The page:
As the executive chef of a Michelin-star restaurant on the French Riviera, saying you have a certain standard to uphold would be putting it mildly. And it doesn’t begin and end with the food: everything is scrutinised, from your choice of glassware to the folds in the tablecloths, so it’s easy to get lost in overly complicated techniques and fussy presentation.
I grew up on a farm near Middelburg in Mpumalanga and developed a unique relationship with food. I spent my youth evading a certain destiny as a tractor-driving farmer’s son, instead taking to a life in the kitchen, where, nurtured by my mother and grandmothers, I refined a talent that would one day see me open my Michelin-starred restaurant, Jan.
I recently expanded Jan’s borders by introducing Maria, a bespoke dining concept named after one of my grandmothers because she had a profound impact on my cooking.
To stay true to my roots, I always go back to the simple flavours of my childhood. The best dish I’ve ever tasted was mieliepap with tomato-and-onion relish. I can’t remember the first time I had it; it was just part of growing up and always reminds me of home.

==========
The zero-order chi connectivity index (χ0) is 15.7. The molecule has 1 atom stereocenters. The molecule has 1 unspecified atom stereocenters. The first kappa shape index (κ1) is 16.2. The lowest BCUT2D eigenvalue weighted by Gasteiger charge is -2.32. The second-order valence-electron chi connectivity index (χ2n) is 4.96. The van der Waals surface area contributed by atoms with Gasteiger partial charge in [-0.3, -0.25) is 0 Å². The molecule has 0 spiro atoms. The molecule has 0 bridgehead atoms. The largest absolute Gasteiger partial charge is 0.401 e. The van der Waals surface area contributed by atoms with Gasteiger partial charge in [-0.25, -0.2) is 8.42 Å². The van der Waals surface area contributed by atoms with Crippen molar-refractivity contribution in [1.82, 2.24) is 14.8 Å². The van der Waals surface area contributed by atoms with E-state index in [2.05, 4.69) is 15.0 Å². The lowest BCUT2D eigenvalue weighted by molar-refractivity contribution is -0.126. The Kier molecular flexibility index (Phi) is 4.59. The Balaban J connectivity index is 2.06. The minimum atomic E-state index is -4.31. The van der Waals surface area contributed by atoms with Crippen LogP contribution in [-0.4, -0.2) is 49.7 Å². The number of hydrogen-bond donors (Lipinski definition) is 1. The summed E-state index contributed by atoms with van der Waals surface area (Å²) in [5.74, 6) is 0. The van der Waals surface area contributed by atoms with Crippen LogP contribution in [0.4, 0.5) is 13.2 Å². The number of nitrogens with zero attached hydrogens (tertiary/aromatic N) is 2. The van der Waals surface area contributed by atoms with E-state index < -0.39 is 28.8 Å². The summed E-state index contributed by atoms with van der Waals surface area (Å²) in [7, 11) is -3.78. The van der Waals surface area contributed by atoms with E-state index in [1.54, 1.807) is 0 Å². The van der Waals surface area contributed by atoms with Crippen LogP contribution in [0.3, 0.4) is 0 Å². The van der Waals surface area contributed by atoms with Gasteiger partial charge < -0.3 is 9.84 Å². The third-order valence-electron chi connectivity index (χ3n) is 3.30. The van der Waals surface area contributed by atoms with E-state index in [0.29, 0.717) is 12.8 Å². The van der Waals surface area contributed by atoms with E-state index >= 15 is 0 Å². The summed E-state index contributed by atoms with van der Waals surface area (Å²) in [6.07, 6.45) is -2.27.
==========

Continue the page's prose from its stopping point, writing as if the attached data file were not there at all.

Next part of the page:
Although my personal style as a chef is strongly influenced by French and Italian cooking, my best dishes are the ones with an unmistakable South African flavour.
This is what inspired my Tuna, Mieliepap Panna Cotta and Chakalaka dish served at Jan, and featured in the début issue of Jan the Journal. Light and delicious, it features three local classics – mieliepap, biltong and chakalaka. The mieliepap, which is similar to polenta, adds texture to the panna cotta, while the biltong and chakalaka complement its creamier textures and elevate the flavour of the tuna. It almost beats the original.